News & Analysis

New Zealand see unexpected contraction after Quarter figures released

16 June 2022 By Adam Kahlberg


The New Zealand economy took a hit in the first quarter as Covid 19 ran rampant and interest rates rose as the Reserve Bank of New Zealand increased interest rates to combat inflation. The contraction was exaggerated as imports were reduced.

Growth across the country was slowed. Production based output or the GDP fell by 0.2% which was below the analyst’s expectation of a 0.6% increase. The figure was also a substantial level below the 3.0% rise seen in the December quarter. Primary industries drove the decrease. Lower output in the food, beverage, and tobacco manufacturing industry as well as the agriculture, forestry and fishing industries were key reason for the reduction in growth. Housing prices dropped as the rising interest rates began to hit mortgage holders in the hip pocket. Prices dropped 5.6% in the three months to May. The Reserve Bank of New Zealand also tempered its expectations predicting a modest 0.7% increase for the March quarter.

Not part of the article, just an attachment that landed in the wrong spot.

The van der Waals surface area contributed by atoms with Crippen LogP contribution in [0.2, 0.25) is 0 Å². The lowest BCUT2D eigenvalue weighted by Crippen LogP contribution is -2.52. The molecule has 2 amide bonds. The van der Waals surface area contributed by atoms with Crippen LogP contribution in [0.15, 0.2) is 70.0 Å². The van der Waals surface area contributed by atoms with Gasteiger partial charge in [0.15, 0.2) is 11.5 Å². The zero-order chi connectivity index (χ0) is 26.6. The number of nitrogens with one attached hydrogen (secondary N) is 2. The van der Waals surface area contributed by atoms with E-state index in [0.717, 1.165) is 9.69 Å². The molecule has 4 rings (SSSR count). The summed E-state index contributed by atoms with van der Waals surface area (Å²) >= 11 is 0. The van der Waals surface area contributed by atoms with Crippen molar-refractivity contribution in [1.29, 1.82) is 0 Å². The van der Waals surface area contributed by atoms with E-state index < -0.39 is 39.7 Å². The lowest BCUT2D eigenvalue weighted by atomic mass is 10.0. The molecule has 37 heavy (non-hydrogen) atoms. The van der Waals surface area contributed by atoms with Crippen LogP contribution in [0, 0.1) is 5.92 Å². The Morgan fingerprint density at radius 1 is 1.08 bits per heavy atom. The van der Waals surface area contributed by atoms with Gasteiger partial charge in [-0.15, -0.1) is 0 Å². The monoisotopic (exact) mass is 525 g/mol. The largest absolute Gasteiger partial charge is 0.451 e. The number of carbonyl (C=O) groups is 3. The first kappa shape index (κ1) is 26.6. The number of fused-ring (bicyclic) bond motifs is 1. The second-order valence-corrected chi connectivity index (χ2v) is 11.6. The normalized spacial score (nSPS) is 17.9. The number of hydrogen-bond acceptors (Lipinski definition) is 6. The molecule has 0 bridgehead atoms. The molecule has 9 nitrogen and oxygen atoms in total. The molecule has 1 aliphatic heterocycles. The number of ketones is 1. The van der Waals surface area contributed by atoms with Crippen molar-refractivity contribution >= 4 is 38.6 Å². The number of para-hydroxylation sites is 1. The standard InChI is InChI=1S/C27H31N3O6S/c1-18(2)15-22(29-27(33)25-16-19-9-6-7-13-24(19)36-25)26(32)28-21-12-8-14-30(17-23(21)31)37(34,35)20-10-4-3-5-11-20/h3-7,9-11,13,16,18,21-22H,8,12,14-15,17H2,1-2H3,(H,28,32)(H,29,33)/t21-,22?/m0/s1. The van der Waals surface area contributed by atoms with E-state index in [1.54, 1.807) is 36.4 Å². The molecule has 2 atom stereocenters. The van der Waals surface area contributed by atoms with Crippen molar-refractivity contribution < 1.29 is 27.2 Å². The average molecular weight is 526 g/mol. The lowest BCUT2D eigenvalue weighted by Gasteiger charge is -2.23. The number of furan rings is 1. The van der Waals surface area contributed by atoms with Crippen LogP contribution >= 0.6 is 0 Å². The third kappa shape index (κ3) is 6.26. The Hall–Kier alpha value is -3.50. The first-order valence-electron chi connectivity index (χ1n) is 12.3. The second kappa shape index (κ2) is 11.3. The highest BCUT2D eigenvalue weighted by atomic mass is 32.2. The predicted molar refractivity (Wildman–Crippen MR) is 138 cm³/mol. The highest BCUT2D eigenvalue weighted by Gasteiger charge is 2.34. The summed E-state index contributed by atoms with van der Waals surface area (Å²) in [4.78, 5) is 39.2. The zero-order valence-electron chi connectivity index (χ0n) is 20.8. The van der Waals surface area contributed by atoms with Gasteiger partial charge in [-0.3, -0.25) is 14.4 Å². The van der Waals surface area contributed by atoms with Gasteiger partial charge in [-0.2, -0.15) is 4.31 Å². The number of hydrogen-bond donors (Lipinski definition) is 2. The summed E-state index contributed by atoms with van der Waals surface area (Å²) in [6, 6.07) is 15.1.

New Zealand spent much of the quarter fighting the Omicron spread of Covid-19. It was the real time the small island country had to deal with a significant covid outbreak. Despite this, domestic travel data remained strong. The country also in a bid to help the travel industry, opened it borders to international visitors.

The Reserve Bank has already raised interest rates five times since October in a bid to stem inflation from getting worse. The Bank also made it clear that slowing down inflation would take priority over protecting the economy against a recession.

The New Zealand dollar dropped on the news before rallying and is currently buying 0.63 USD. The NZD recovered after the drop before settling. The NZD.USD pair has been in a downward trend since March 2021. It has seen a recent test of the 2-year lows.

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